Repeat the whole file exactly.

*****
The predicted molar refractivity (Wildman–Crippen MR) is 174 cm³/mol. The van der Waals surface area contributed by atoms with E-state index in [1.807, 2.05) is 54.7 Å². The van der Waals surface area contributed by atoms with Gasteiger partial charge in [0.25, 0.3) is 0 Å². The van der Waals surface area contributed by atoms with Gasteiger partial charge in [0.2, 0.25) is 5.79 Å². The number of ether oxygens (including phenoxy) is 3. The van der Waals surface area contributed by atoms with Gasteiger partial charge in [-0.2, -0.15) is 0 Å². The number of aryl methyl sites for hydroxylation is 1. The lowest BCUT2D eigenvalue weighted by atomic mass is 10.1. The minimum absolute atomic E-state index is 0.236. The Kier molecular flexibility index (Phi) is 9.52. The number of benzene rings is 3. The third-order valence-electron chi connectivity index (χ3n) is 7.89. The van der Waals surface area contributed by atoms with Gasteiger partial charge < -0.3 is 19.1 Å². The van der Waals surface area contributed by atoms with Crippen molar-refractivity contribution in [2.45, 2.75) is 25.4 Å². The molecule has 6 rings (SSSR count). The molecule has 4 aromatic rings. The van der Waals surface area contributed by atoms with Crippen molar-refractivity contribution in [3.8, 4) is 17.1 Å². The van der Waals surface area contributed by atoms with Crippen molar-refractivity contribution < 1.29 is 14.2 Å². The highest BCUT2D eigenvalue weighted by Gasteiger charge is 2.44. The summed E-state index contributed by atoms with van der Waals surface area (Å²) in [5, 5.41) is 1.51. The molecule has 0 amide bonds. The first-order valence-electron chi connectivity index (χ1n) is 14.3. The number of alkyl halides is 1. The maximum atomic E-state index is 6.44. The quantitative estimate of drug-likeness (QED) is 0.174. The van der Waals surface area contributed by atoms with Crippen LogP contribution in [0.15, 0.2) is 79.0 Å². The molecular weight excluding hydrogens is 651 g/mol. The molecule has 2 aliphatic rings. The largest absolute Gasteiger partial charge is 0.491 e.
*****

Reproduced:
The predicted molar refractivity (Wildman–Crippen MR) is 174 cm³/mol. The van der Waals surface area contributed by atoms with E-state index in [1.807, 2.05) is 54.7 Å². The van der Waals surface area contributed by atoms with Gasteiger partial charge in [0.25, 0.3) is 0 Å². The van der Waals surface area contributed by atoms with Gasteiger partial charge in [0.2, 0.25) is 5.79 Å². The number of ether oxygens (including phenoxy) is 3. The van der Waals surface area contributed by atoms with Gasteiger partial charge in [-0.2, -0.15) is 0 Å². The number of aryl methyl sites for hydroxylation is 1. The lowest BCUT2D eigenvalue weighted by atomic mass is 10.1. The minimum absolute atomic E-state index is 0.236. The Kier molecular flexibility index (Phi) is 9.52. The number of benzene rings is 3. The third-order valence-electron chi connectivity index (χ3n) is 7.89. The van der Waals surface area contributed by atoms with Gasteiger partial charge < -0.3 is 19.1 Å². The van der Waals surface area contributed by atoms with Crippen molar-refractivity contribution in [2.45, 2.75) is 25.4 Å². The molecule has 6 rings (SSSR count). The molecule has 4 aromatic rings. The van der Waals surface area contributed by atoms with Crippen molar-refractivity contribution in [3.8, 4) is 17.1 Å². The van der Waals surface area contributed by atoms with Crippen molar-refractivity contribution < 1.29 is 14.2 Å². The highest BCUT2D eigenvalue weighted by Gasteiger charge is 2.44. The summed E-state index contributed by atoms with van der Waals surface area (Å²) in [5, 5.41) is 1.51. The molecule has 0 amide bonds. The first-order valence-electron chi connectivity index (χ1n) is 14.3. The number of alkyl halides is 1. The maximum atomic E-state index is 6.44. The quantitative estimate of drug-likeness (QED) is 0.174. The van der Waals surface area contributed by atoms with Crippen LogP contribution in [0.15, 0.2) is 79.0 Å². The molecular weight excluding hydrogens is 651 g/mol. The molecule has 2 aliphatic rings. The largest absolute Gasteiger partial charge is 0.491 e.